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Avoidant personality disorder
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Avoidant personality disorder

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Personality disorder - avoidant

Avoidant personality disorder is a mental health condition in which a person has a lifelong pattern of feeling very shy, inadequate, and sensitive to rejection.

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  • Causes

    Cause of avoidant personality disorder is unknown. Genes or a physical illness that changed the person's appearance may play a role. About 1% of the population has avoidant personality disorder.

  • Symptoms

    People with this disorder cannot stop thinking about their own shortcomings. They form relationships with other people only if they believe they will not be rejected. Loss and rejection are so painful that these people choose to be lonely rather than risk trying to connect with others.

    A person with avoidant personality disorder may:

    • Be easily hurt when people criticize or disapprove of them
    • Hold back too much inintimate relationships
    • Be reluctant to become involved with people
    • Avoid activities or jobs that involve contact with others
    • Be shy in social situations out of fear of doing something wrong
    • Make potential difficulties seem worse than they are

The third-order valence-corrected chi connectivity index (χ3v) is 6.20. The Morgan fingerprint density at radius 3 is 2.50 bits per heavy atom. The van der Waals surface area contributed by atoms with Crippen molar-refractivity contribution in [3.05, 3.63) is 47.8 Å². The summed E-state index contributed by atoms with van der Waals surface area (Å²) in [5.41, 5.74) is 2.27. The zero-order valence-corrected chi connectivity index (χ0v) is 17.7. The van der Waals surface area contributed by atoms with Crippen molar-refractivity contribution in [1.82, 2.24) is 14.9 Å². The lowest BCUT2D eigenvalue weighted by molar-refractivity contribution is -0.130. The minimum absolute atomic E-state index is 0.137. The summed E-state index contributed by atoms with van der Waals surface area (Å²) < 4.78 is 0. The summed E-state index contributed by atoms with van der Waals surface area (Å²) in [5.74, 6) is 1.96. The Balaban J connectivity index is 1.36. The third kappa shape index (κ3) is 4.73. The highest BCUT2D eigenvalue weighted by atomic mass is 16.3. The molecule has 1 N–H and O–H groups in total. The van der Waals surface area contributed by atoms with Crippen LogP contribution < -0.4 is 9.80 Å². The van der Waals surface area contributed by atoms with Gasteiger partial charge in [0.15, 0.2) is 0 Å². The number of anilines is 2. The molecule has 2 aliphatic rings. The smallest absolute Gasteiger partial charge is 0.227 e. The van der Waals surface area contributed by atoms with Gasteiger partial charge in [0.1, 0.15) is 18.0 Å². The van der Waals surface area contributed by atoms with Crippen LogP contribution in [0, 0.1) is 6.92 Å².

• Hold the view they are not good socially, not as good as other people, or unappealing
  • Exams and Tests

    Avoidant personality disorder is diagnosed based on a psychological evaluation that assesses the history and severity of the symptoms.

  • Treatment

    Talk therapy is considered to be the most effective treatment for this condition. It helps persons with this disorder be less sensitive to rejection. Antidepressant drugs may be used in addition.

  • Outlook (Prognosis)

    People with this disorder may develop some ability to relate to others. With treatment this can be improved.

  • Possible Complications

    Without treatment, a person with avoidant personality disorder may lead a life of near or total isolation. They may go on to develop a second mental health disorder such as substance abuse or a mood disorder such as depression.

  • When to Contact a Medical Professional

    See your health care provider or a mental health professional if shyness or fear of rejection overwhelms your ability to function in life and have relationships.

Related Information

     

References

Blais MA, Smallwood P, Groves JE, Rivas-Vazquez RA. Personality and personality disorders. In: Stern TA, Rosenbaum JF, Fava M, Biederman J, Rauch SL, eds. Massachusetts General Hospital Comprehensive Clinical Psychiatry. 1st ed. Philadelphia, PA: Elsevier Mosby; 2008;chap 39.

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Review Date: 11/17/2012  

Reviewed By: Timothy Rogge, MD, Medical Director, Family Medical Psychiatry Center, Kirkland, WA. Also reviewed by A.D.A.M. Health Solutions, Ebix, Inc., Editorial Team: David Zieve, MD, MHA, David R. Eltz, Stephanie Slon, and Nissi Wang.

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